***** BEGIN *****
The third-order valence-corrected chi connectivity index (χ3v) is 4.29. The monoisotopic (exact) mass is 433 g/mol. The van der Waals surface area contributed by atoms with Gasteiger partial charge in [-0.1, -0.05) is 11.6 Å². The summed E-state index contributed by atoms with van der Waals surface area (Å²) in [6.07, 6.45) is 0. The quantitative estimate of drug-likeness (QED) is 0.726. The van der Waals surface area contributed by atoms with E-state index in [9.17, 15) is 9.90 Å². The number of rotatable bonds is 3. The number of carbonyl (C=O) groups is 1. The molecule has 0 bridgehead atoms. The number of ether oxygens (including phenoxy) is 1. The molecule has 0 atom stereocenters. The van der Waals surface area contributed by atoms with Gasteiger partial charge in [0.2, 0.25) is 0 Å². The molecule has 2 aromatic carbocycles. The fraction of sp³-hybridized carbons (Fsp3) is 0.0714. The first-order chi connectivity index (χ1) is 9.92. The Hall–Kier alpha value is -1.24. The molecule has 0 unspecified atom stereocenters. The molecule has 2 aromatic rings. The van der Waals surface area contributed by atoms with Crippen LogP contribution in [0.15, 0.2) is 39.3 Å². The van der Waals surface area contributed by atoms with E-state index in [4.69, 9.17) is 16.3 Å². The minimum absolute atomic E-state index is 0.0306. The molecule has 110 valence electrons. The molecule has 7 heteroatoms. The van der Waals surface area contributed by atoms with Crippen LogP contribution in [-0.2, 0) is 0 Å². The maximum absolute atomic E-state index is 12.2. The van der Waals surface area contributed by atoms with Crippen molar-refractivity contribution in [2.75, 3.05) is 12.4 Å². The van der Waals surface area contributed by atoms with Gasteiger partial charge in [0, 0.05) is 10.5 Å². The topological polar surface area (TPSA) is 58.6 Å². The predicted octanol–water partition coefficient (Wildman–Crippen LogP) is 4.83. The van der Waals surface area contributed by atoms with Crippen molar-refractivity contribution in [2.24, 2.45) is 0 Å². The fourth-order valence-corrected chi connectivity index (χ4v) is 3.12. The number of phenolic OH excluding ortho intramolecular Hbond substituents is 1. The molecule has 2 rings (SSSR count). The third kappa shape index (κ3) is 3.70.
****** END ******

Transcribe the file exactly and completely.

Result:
The third-order valence-corrected chi connectivity index (χ3v) is 4.29. The monoisotopic (exact) mass is 433 g/mol. The van der Waals surface area contributed by atoms with Gasteiger partial charge in [-0.1, -0.05) is 11.6 Å². The summed E-state index contributed by atoms with van der Waals surface area (Å²) in [6.07, 6.45) is 0. The quantitative estimate of drug-likeness (QED) is 0.726. The van der Waals surface area contributed by atoms with E-state index in [9.17, 15) is 9.90 Å². The number of rotatable bonds is 3. The number of carbonyl (C=O) groups is 1. The molecule has 0 bridgehead atoms. The number of ether oxygens (including phenoxy) is 1. The molecule has 0 atom stereocenters. The van der Waals surface area contributed by atoms with Gasteiger partial charge in [0.2, 0.25) is 0 Å². The molecule has 2 aromatic carbocycles. The fraction of sp³-hybridized carbons (Fsp3) is 0.0714. The first-order chi connectivity index (χ1) is 9.92. The Hall–Kier alpha value is -1.24. The molecule has 0 unspecified atom stereocenters. The molecule has 2 aromatic rings. The van der Waals surface area contributed by atoms with Crippen LogP contribution in [0.15, 0.2) is 39.3 Å². The van der Waals surface area contributed by atoms with E-state index in [4.69, 9.17) is 16.3 Å². The minimum absolute atomic E-state index is 0.0306. The molecule has 110 valence electrons. The molecule has 7 heteroatoms. The van der Waals surface area contributed by atoms with Crippen LogP contribution in [-0.2, 0) is 0 Å². The maximum absolute atomic E-state index is 12.2. The van der Waals surface area contributed by atoms with Crippen molar-refractivity contribution in [2.75, 3.05) is 12.4 Å². The van der Waals surface area contributed by atoms with Gasteiger partial charge in [0, 0.05) is 10.5 Å². The topological polar surface area (TPSA) is 58.6 Å². The predicted octanol–water partition coefficient (Wildman–Crippen LogP) is 4.83. The van der Waals surface area contributed by atoms with Crippen molar-refractivity contribution in [2.24, 2.45) is 0 Å². The fourth-order valence-corrected chi connectivity index (χ4v) is 3.12. The number of phenolic OH excluding ortho intramolecular Hbond substituents is 1. The molecule has 2 rings (SSSR count). The third kappa shape index (κ3) is 3.70.